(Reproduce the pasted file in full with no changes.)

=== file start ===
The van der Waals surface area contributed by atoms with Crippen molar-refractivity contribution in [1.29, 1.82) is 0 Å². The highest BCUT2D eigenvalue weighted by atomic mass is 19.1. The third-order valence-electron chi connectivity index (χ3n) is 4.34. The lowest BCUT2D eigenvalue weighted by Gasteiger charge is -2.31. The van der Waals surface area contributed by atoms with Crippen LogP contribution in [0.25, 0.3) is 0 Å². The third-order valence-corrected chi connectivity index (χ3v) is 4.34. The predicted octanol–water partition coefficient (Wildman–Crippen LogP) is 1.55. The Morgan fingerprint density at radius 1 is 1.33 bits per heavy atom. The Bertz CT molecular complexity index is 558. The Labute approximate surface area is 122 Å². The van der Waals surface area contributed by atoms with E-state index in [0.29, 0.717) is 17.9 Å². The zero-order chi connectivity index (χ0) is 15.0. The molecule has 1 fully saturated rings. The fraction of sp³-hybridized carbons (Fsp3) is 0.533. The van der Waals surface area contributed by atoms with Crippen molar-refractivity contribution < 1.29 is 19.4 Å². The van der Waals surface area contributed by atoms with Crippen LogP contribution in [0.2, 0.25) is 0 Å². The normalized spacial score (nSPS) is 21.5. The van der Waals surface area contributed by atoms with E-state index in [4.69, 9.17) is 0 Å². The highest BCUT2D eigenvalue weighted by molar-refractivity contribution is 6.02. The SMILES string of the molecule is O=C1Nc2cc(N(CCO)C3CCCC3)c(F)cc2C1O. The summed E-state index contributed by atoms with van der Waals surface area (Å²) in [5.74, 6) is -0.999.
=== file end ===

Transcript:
The van der Waals surface area contributed by atoms with Crippen molar-refractivity contribution in [1.29, 1.82) is 0 Å². The highest BCUT2D eigenvalue weighted by atomic mass is 19.1. The third-order valence-electron chi connectivity index (χ3n) is 4.34. The lowest BCUT2D eigenvalue weighted by Gasteiger charge is -2.31. The van der Waals surface area contributed by atoms with Crippen LogP contribution in [0.25, 0.3) is 0 Å². The third-order valence-corrected chi connectivity index (χ3v) is 4.34. The predicted octanol–water partition coefficient (Wildman–Crippen LogP) is 1.55. The Morgan fingerprint density at radius 1 is 1.33 bits per heavy atom. The Bertz CT molecular complexity index is 558. The Labute approximate surface area is 122 Å². The van der Waals surface area contributed by atoms with E-state index in [0.29, 0.717) is 17.9 Å². The zero-order chi connectivity index (χ0) is 15.0. The molecule has 1 fully saturated rings. The fraction of sp³-hybridized carbons (Fsp3) is 0.533. The van der Waals surface area contributed by atoms with Crippen molar-refractivity contribution < 1.29 is 19.4 Å². The van der Waals surface area contributed by atoms with Crippen LogP contribution in [0.2, 0.25) is 0 Å². The normalized spacial score (nSPS) is 21.5. The van der Waals surface area contributed by atoms with E-state index in [4.69, 9.17) is 0 Å². The highest BCUT2D eigenvalue weighted by molar-refractivity contribution is 6.02. The SMILES string of the molecule is O=C1Nc2cc(N(CCO)C3CCCC3)c(F)cc2C1O. The summed E-state index contributed by atoms with van der Waals surface area (Å²) in [5.74, 6) is -0.999.